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Iraqi Shia holy city of Karbala mourns stampede deaths

Iraqi Prime Minister Adel Abdul-Mahdi visited some of the injured in hospital [Anadolu]

Date of publication: 11 September, 2019

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Tuesday’s tragic incident was the deadliest mass stampede in recent history during the Shia holy day of Ashura, whose commemorative marches were previously targeted by Sunni extremist groups.
The governor of the Iraqi Shia holy city of Karbala declared on Wednesday the start of a mourning period for the 31 pilgrims who died in a stampede on the Shia holy day of Ashoura.

Nassif al-Khattabi declared a three-day mourning period, as nine of the dozens injured remained a critical condition in hospital. 

Iraqi Prime Minister Adel Abdul-Mahdi also arrived at the city on Wednesday and visited some of the injured in hospital.

Tuesday's incident was Iraq's deadliest mass stampede in recent history during Ashura, whose commemorative marches were previously targeted by Sunni extremist groups.

Hundreds of thousands of Shia pilgrims from around the world swarmed Karbala, around 100 kilometres (60 miles) south of Iraq's capital Baghdad, to commemorate the death of the Prophet Muhammad's grandson, Hussein.

The packed processions of black-clad worshippers made their way to his gold-domed shrine, carrying flags and crying out, "We sacrifice ourselves for you, Oh Hussein!"

As the massive crowds pressed forward, a stampede broke out that left at least 31 people dead and more than 100 more wounded, according to Iraq's health ministry. 

Ministry spokesman Saif al-Badr said the death toll could rise as nine of the wounded remained in critical condition.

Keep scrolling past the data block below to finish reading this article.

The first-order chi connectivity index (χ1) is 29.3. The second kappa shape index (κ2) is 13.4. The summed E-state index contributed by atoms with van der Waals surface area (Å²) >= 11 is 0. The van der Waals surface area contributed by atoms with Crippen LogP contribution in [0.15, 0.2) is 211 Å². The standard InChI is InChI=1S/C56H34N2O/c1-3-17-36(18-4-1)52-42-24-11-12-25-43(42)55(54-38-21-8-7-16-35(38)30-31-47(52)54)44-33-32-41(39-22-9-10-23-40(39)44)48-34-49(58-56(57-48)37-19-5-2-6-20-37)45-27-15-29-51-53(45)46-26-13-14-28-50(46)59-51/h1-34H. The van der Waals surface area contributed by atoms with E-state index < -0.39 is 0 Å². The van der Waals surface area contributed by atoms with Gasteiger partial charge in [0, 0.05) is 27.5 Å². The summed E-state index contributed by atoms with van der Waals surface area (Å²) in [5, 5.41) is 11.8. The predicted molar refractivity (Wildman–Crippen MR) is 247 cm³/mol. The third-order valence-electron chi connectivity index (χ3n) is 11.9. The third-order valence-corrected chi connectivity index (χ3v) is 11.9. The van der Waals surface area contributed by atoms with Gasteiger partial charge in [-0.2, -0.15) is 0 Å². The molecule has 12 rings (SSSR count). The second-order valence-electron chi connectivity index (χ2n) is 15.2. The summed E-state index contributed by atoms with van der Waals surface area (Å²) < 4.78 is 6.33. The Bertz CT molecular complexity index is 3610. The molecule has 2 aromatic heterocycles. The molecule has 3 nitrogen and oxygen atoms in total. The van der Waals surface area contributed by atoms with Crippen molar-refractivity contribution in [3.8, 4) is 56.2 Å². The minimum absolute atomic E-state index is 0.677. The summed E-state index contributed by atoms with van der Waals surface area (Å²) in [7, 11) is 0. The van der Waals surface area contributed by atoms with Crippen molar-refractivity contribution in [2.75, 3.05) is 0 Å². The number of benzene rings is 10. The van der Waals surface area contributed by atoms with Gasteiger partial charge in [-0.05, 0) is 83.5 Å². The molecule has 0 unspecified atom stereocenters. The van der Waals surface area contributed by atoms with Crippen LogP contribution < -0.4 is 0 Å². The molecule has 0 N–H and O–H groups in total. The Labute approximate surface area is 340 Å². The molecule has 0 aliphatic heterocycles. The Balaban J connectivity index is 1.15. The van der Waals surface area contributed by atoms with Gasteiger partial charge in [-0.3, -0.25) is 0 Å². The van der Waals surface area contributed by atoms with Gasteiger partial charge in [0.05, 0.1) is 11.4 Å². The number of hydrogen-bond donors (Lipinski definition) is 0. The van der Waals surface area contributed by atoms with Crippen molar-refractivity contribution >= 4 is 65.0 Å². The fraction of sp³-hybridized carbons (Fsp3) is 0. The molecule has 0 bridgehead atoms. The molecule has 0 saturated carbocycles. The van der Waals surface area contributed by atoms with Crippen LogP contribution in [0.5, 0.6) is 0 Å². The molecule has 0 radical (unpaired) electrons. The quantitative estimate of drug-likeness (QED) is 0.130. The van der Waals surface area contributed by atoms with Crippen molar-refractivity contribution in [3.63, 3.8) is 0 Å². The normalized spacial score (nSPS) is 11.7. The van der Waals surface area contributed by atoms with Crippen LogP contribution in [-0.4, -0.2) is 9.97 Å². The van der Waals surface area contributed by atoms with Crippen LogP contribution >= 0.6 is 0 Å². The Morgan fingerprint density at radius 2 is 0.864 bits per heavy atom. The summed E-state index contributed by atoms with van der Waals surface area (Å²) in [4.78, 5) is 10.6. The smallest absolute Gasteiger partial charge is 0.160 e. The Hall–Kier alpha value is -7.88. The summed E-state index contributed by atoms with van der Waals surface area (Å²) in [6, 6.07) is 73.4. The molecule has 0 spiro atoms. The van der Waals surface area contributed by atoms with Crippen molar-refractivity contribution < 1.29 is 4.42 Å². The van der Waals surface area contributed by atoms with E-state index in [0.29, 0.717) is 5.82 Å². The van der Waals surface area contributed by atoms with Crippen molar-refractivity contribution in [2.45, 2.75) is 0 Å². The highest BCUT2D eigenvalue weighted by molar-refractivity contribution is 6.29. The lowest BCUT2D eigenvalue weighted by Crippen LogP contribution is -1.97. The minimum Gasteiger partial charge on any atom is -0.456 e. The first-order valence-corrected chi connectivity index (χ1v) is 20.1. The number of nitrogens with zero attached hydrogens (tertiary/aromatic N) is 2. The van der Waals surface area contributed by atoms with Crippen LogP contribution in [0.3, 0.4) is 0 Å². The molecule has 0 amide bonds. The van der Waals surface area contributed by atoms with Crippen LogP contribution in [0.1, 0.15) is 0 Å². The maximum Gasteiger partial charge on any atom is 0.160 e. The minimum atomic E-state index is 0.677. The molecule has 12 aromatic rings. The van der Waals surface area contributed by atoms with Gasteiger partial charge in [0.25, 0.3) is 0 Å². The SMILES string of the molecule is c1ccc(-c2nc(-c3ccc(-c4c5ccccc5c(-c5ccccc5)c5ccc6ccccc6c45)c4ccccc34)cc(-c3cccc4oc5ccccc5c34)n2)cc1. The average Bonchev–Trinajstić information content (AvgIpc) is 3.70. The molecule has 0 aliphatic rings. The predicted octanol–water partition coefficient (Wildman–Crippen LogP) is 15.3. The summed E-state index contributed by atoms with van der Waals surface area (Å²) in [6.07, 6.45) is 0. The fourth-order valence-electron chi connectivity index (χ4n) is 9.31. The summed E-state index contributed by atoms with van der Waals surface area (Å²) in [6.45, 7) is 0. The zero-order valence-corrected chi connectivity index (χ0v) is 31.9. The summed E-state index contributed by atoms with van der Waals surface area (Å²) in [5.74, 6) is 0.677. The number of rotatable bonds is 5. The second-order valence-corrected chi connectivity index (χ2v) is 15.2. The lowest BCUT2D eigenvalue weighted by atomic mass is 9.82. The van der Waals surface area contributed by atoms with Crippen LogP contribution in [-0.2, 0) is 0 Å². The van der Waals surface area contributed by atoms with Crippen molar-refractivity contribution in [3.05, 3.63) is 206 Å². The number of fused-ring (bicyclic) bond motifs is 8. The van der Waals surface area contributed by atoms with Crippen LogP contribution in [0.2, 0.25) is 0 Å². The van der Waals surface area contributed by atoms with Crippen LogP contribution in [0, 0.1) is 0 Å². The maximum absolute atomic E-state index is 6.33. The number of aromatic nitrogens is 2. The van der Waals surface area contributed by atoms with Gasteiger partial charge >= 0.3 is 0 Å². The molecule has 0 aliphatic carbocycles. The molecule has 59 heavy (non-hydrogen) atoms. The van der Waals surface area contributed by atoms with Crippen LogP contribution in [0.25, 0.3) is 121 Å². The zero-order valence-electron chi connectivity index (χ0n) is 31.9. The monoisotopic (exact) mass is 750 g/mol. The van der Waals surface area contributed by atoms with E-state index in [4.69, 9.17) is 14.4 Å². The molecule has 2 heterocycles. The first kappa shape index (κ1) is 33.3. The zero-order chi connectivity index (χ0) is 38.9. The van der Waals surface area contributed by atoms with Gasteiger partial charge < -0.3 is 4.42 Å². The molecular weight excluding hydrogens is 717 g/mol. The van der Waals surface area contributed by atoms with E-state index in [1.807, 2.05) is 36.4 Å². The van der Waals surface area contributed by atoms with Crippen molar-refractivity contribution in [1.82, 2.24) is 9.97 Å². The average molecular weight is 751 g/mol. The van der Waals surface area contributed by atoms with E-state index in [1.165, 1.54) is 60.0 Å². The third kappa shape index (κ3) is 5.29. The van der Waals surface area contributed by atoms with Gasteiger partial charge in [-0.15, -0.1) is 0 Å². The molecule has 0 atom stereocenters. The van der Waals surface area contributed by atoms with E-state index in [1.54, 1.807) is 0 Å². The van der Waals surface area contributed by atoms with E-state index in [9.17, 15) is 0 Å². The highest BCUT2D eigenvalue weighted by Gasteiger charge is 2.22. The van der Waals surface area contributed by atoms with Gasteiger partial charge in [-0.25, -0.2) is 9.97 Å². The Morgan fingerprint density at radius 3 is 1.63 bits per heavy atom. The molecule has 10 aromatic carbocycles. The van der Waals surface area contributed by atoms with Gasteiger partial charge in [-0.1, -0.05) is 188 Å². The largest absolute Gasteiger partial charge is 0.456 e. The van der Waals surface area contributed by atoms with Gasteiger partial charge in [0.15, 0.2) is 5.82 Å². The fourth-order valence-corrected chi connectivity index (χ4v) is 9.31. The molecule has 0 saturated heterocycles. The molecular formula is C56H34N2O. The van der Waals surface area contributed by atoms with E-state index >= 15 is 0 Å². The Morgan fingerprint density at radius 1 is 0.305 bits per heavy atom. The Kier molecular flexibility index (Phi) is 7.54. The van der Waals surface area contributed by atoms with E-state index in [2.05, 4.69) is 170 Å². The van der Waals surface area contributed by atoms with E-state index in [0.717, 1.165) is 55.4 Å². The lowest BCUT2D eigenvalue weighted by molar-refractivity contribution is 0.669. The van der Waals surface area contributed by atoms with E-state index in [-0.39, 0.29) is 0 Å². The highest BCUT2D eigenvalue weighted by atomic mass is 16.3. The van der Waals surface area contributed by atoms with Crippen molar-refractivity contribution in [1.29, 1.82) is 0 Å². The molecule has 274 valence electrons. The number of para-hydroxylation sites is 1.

Iraq is majority Shia, but under ex-dictator Saddam Hussein's regime, the vast majority of Ashura commemorations were banned.

Now the day is a national holiday, and devout Shia pilgrims travel from neighbouring Iran and Gulf countries, as well as Pakistan and India, to mark it in Iraq.

Streets across the country were shuttered on Tuesday to allow for funeral-style processions and elaborate re-enactments of the Battle of Karbala. 

Similar ceremonies took place in Baghdad, in the southern city of Basra and in Iraq's second holy city Najaf, where the Prophet Muhammad's son-in-law Ali is buried.

After Saddam's ouster in 2003 by the US-led invasion, Iraq was rocked by years of sectarian violence, which made such processions deadly.

In 2005, at least 965 pilgrims heading to the Imam Kadhim shrine in Baghdad during a different holiday died after rumours of a suicide bomber in the crowd sparked a mass stampede.

And in 2013, nearly 40 Shia pilgrims were killed across various Iraq cities in a series of attacks on Ashura. 

The following year, the Islamic State group swept across a third of Iraq and carried out mass attacks against civilian populations, including Shias. 

Iraq declared victory against IS nearly two years ago, but the group still carries out hit-and-run attacks in remote parts of the country.

Agencies contributed to this report.

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